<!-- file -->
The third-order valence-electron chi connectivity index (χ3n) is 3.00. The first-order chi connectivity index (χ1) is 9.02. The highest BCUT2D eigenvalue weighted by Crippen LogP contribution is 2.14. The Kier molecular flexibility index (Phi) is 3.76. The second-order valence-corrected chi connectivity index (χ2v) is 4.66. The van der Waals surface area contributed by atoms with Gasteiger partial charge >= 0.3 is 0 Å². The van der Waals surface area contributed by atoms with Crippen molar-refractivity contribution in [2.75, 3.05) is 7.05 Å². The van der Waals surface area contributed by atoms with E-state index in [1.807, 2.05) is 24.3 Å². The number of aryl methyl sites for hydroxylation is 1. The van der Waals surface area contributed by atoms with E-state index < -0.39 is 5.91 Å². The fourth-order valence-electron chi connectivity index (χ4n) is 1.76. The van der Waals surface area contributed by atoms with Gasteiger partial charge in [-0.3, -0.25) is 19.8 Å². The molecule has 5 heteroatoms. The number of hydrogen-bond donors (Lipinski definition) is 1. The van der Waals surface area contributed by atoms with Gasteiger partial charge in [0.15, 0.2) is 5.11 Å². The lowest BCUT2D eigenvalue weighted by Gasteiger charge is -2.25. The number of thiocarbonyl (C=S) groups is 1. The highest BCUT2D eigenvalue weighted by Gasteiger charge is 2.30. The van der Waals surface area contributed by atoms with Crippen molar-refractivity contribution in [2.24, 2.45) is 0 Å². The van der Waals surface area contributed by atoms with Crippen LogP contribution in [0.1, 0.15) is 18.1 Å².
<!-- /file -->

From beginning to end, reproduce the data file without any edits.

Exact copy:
The third-order valence-electron chi connectivity index (χ3n) is 3.00. The first-order chi connectivity index (χ1) is 9.02. The highest BCUT2D eigenvalue weighted by Crippen LogP contribution is 2.14. The Kier molecular flexibility index (Phi) is 3.76. The second-order valence-corrected chi connectivity index (χ2v) is 4.66. The van der Waals surface area contributed by atoms with Gasteiger partial charge >= 0.3 is 0 Å². The van der Waals surface area contributed by atoms with Crippen molar-refractivity contribution in [2.75, 3.05) is 7.05 Å². The van der Waals surface area contributed by atoms with E-state index in [1.807, 2.05) is 24.3 Å². The number of aryl methyl sites for hydroxylation is 1. The van der Waals surface area contributed by atoms with E-state index < -0.39 is 5.91 Å². The fourth-order valence-electron chi connectivity index (χ4n) is 1.76. The van der Waals surface area contributed by atoms with Gasteiger partial charge in [-0.3, -0.25) is 19.8 Å². The molecule has 5 heteroatoms. The number of hydrogen-bond donors (Lipinski definition) is 1. The van der Waals surface area contributed by atoms with Gasteiger partial charge in [0.15, 0.2) is 5.11 Å². The lowest BCUT2D eigenvalue weighted by Gasteiger charge is -2.25. The number of thiocarbonyl (C=S) groups is 1. The highest BCUT2D eigenvalue weighted by Gasteiger charge is 2.30. The van der Waals surface area contributed by atoms with Crippen molar-refractivity contribution in [2.24, 2.45) is 0 Å². The van der Waals surface area contributed by atoms with Crippen LogP contribution in [0.1, 0.15) is 18.1 Å².